Q&A: New cybersecurity support is on its way to K12

Many schools don't have access to grant writers or adequate funding for cybersecurity. This new government council wants to change that.

When the Los Angeles Unified School District fell victim to a ransomware attack in 2022, one thing was made clear: anyone is vulnerable. Since then, numerous cybersecurity advisories and government efforts have raised awareness and strengthened K12 schools’ security networks. Now, the Department of Education’s latest task force is a promise for safer schools.

In March, the U.S. Department of Education, in partnership with the Cybersecurity and Infrastructure Security Agency (CISA), launched the Government Coordinating Council for the Education Facilities Subsector, a direct response to the ransomware attacks that continue to create challenges for K12 schools. The group aims to build a more resilient and secure K12 digital infrastructure through structured dialogue and shared best practices.

District Administration recently spoke with one of its members, Jennifer Silva, who is also the director of external relations at the National Association of Secondary School Principals, about the kind of support superintendents and building leaders can expect from the council heading into the 2024-25 school year.

Note: The following Q&A has been edited for clarity and brevity.

Tell me about the Government Coordinating Council and the role you play in it.

“CISA and the Department of Homeland Security called on [NASSP] to participate because we represent the Principal Recovery Network. It’s a group of school leaders who have been directly impacted by school shootings, and we focus on the recovery aspect of it.

This work has led us to work on the hill, lobbying Congress on elements of Project SERV grant funding and other legislative proposals like swatting, fake threats, cybersecurity and other issues.

We launched in the last week of March and our efforts surround strengthening cybersecurity in schools. Education is a huge area because of the school violence that’s happening. The principal’s voice is instrumental in playing a part in the development of a school system.

We’ve only had several meetings, but there’s been a lot of introduction and establishment of our short- and long-term goals. There are a lot of partnerships involved in the council itself.

What we want to work on primarily, at least on the short-term end of things, is the accessibility of grants. A lot of schools don’t have grant writers or adequate funding. We want to make it more accessible. Also, we want to have conversations surrounding the safety and infrastructure of schools, especially for low-income schools. They don’t have the kind of staff capacity that other schools do.”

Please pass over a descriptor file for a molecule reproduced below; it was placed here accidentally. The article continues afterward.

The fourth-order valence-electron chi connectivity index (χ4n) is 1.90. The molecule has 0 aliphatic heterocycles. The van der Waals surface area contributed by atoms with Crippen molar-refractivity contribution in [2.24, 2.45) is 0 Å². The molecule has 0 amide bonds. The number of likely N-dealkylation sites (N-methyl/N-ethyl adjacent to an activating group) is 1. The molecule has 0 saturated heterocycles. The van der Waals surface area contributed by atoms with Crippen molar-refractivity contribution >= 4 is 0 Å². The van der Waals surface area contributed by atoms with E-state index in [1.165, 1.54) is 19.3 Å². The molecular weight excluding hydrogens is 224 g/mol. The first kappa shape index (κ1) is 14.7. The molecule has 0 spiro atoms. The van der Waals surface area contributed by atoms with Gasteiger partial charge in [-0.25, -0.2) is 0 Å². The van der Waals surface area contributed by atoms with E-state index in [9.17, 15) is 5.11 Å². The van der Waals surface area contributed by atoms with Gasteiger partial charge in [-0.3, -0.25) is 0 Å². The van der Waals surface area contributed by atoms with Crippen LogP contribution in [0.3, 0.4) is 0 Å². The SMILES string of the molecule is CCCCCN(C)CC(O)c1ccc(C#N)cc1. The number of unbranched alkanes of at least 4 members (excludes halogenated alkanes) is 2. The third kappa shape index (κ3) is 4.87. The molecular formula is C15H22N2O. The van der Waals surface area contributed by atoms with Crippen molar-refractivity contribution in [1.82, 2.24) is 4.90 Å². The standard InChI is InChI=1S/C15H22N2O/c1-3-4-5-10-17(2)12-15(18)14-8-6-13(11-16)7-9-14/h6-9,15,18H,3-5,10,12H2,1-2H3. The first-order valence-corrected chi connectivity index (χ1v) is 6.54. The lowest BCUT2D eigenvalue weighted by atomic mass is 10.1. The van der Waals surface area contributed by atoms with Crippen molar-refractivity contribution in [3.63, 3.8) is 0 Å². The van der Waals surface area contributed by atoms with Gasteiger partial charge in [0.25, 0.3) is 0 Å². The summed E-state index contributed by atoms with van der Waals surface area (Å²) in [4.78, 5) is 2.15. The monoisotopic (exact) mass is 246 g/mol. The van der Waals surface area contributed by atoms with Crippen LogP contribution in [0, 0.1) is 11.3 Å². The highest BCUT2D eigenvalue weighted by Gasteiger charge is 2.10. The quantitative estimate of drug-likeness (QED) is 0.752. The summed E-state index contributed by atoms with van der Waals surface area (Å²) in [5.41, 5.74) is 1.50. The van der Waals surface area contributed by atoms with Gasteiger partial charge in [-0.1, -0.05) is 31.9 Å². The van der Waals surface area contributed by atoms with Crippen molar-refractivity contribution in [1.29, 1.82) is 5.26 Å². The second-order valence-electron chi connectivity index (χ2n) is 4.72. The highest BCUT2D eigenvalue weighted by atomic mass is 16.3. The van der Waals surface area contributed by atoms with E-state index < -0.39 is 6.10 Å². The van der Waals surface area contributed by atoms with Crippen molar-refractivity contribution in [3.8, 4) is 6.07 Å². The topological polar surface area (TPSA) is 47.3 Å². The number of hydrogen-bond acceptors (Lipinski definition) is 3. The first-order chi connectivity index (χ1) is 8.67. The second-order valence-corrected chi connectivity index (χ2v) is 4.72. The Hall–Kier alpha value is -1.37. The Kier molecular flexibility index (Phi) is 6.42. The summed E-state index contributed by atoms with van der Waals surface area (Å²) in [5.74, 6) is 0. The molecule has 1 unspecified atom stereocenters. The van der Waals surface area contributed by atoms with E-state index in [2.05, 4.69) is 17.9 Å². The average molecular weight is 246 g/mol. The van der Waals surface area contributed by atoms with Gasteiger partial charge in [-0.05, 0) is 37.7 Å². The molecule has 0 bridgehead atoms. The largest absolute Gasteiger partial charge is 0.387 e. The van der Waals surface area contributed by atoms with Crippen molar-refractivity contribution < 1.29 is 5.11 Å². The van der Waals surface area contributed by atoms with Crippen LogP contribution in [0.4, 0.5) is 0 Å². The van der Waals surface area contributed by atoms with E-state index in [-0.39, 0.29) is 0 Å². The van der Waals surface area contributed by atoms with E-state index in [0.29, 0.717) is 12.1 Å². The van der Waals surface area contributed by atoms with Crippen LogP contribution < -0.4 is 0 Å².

Can you describe the current state of K12 cybersecurity?

“What I’m hearing on the ground when we go to our state conferences is a lot of talk about swatting. Those threats are literally activating a school community as if it’s a real threat. Imagine the resources that are expanded there and the trauma of that. This is an out-of-control problem across so many schools.

I’ll give you an example. In one of our Principal Recovery Network schools, because they’ve had a school shooting, they can experience anywhere from a little over 2,000 fake and legitimate threats a year. It’s absolutely out of control, which is why we’re stepping in to create some solutions around the risk assessments and risks in general of school cybersecurity teams and systems.

To answer your question, cybersecurity has increased over the past few years. We’re always trying to figure out a way to integrate safeguards around the system itself.”

What kind of support can leaders expect from the council as they prepare for the 2024-25 school year?

“One of the things we want to do is make sure we’re providing not just the short-term, but the long-term sustainability. When we send out recommendations, we want communities to come together as a solution, not to be siloed.

It could take a long time for these recommendations to be adopted at the federal level, but they could be very easily integrated at the state or local levels quickly because these threats are happening all the time.”

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Micah Ward
Micah Wardhttps://districtadministration.com
Micah Ward is a District Administration staff writer. He recently earned his master’s degree in Journalism at the University of Alabama. He spent his time during graduate school working on his master’s thesis. He’s also a self-taught guitarist who loves playing folk-style music.

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